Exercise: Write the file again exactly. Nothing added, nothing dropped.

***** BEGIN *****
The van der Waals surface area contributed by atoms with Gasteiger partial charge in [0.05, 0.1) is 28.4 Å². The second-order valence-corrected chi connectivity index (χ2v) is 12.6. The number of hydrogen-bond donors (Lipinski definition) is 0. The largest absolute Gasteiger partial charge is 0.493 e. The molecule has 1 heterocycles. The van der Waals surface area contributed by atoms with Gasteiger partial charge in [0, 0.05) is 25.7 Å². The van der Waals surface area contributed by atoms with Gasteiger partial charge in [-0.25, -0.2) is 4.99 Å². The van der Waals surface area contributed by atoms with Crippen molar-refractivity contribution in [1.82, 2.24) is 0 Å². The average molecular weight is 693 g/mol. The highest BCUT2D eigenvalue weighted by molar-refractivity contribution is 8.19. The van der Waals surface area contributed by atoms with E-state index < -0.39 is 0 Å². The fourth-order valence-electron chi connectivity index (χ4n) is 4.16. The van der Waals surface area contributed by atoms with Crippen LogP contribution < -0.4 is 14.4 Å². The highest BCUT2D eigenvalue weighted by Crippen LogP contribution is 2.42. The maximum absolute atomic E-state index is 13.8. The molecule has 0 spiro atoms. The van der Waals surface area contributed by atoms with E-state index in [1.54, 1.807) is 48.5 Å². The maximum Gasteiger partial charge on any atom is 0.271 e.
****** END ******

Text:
The van der Waals surface area contributed by atoms with Gasteiger partial charge in [0.05, 0.1) is 28.4 Å². The second-order valence-corrected chi connectivity index (χ2v) is 12.6. The number of hydrogen-bond donors (Lipinski definition) is 0. The largest absolute Gasteiger partial charge is 0.493 e. The molecule has 1 heterocycles. The van der Waals surface area contributed by atoms with Gasteiger partial charge in [0, 0.05) is 25.7 Å². The van der Waals surface area contributed by atoms with Gasteiger partial charge in [-0.25, -0.2) is 4.99 Å². The van der Waals surface area contributed by atoms with Crippen molar-refractivity contribution in [1.82, 2.24) is 0 Å². The average molecular weight is 693 g/mol. The highest BCUT2D eigenvalue weighted by molar-refractivity contribution is 8.19. The van der Waals surface area contributed by atoms with E-state index < -0.39 is 0 Å². The fourth-order valence-electron chi connectivity index (χ4n) is 4.16. The van der Waals surface area contributed by atoms with Crippen LogP contribution < -0.4 is 14.4 Å². The highest BCUT2D eigenvalue weighted by Crippen LogP contribution is 2.42. The maximum absolute atomic E-state index is 13.8. The molecule has 0 spiro atoms. The van der Waals surface area contributed by atoms with E-state index in [1.54, 1.807) is 48.5 Å². The maximum Gasteiger partial charge on any atom is 0.271 e.